1) HUMILIATION FLIES FREE
Maybe it's time for the airlines to pay us to fly.
A three-year-old girl in Tennessee started screaming the other day when security officials at an airport made her put her Teddy Bear onto the X-ray machine. She set off the metal detector, so she got the "pat down" treatment. Her father is a TV reporter.
Update: The Tribune Company has been pulling this video down whenever it pops up on YouTube.
"You feel like they are feeling up your crotch. I read about this in the newspaper and thought, 'What's the big deal?' Now I get it," Michal Kisilevitz, 43, of Washington, D.C, told the Star Tribune.
Earlier this week I passed along the story of a San Diego man who gave up trying to fly rather than be groped or be scanned. The Department of Homeland Security said it may prosecute him for leaving the airport, citing a federal law requiring anyone who starts a security review at the airport to finish it. Yesterday, I asked the Transportation Security Administration for a copy of the law. It refused to provide it.
More aviation: Few mainstream media will likely pick up this story, but a highly-regarded aviation blogger has detailed why you should perhaps think twice about flying the Airbus A380.
2) THE POOR ARE MORE IN TUNE WITH YOU
Being poor and less educated may make you better at empathy, new research says. "This is fascinating," Vladas Griskevicius, a University of Minnesota psychologist who was not involved in the study, told Livescience.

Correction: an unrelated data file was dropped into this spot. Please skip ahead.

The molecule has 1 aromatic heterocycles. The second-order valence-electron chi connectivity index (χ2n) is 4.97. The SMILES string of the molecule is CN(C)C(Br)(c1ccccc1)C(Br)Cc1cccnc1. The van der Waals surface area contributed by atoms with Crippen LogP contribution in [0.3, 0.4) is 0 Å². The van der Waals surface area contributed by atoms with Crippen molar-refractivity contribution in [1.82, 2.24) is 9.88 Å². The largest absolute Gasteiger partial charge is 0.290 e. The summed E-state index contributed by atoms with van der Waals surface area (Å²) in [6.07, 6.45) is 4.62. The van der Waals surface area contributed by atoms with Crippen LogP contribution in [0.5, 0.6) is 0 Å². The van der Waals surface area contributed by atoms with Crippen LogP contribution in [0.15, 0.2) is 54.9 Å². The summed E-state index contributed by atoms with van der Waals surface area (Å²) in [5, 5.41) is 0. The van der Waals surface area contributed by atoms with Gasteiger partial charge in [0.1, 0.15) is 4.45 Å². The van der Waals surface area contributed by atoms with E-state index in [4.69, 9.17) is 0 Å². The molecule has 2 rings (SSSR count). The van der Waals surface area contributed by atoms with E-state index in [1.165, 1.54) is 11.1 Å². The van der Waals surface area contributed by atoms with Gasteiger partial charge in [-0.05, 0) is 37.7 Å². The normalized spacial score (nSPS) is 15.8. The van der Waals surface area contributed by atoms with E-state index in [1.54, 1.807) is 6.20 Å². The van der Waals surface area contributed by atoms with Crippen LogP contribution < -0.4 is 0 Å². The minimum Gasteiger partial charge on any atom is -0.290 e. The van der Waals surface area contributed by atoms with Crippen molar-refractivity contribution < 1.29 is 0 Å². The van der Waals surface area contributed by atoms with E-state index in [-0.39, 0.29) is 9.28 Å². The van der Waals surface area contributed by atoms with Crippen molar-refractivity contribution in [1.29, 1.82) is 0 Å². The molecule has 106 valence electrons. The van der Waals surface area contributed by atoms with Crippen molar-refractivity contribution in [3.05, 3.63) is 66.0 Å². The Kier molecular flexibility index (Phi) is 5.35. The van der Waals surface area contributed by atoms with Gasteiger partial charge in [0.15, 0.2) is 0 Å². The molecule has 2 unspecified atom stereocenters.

"Most researchers would expect that people from higher-SES (socioeconomic status) backgrounds would be better at reading other people," Griskevicius said. "But this research finds that people from lower-SES backgrounds are more attuned to what others are thinking and feeling."
3) WHAT THE VOTERS SAID
There were a few stories about exit polls but the American Enterprise Institute has put them all together. Here's the one I find most interesting:
Homosexuals were 3 percent of voters, about what their share of the electorate has been in recent elections. But this year, self-identified gays, lesbians, and bisexuals looked more Republican than they did in either 2006 or 2008. In those years, 24 and 19 percent, respectively, voted for GOP candidates. This year, 30 percent did. Forty percent of voters in House races checked the box saying that same-sex marriages should be legally recognized. Fifty-four percent said they should not be.
4) SNAPSHOTS FROM OUR HEALTH CARE SYSTEM
A man who killed an elderly Mahnomen County couple says he was off his meds when he killed them. But he had the meds. He said he stopped taking them because he feared the state medical insurance plans would change and he'd run out of them. So he stopped taking them and stockpiled them.
5) FACES OF DISTRACTED DRIVING
The U.S. Department of Transportation has launched a series of TV ads to convince people not to drive while talking on their phones. One features a woman from Rudolph, Wisconsin (just this side of Stevens Point):
In the Chicago area yesterday, a judge denied Lori Hunt's request to get out of jail more often. She already gets out during the day to go to her job, even though she killed a motorcyclist. She was painting her nails at the time.
"We've lost my mom forever, and (Hunt) gets to see her family and friends every day of the week because someone is always giving her a ride home," the motorcyclist's son said. "She's never been in jail at all for killing my mom. She's never had to wear the jail uniform."
Bonus: Today is National Unfriend Day.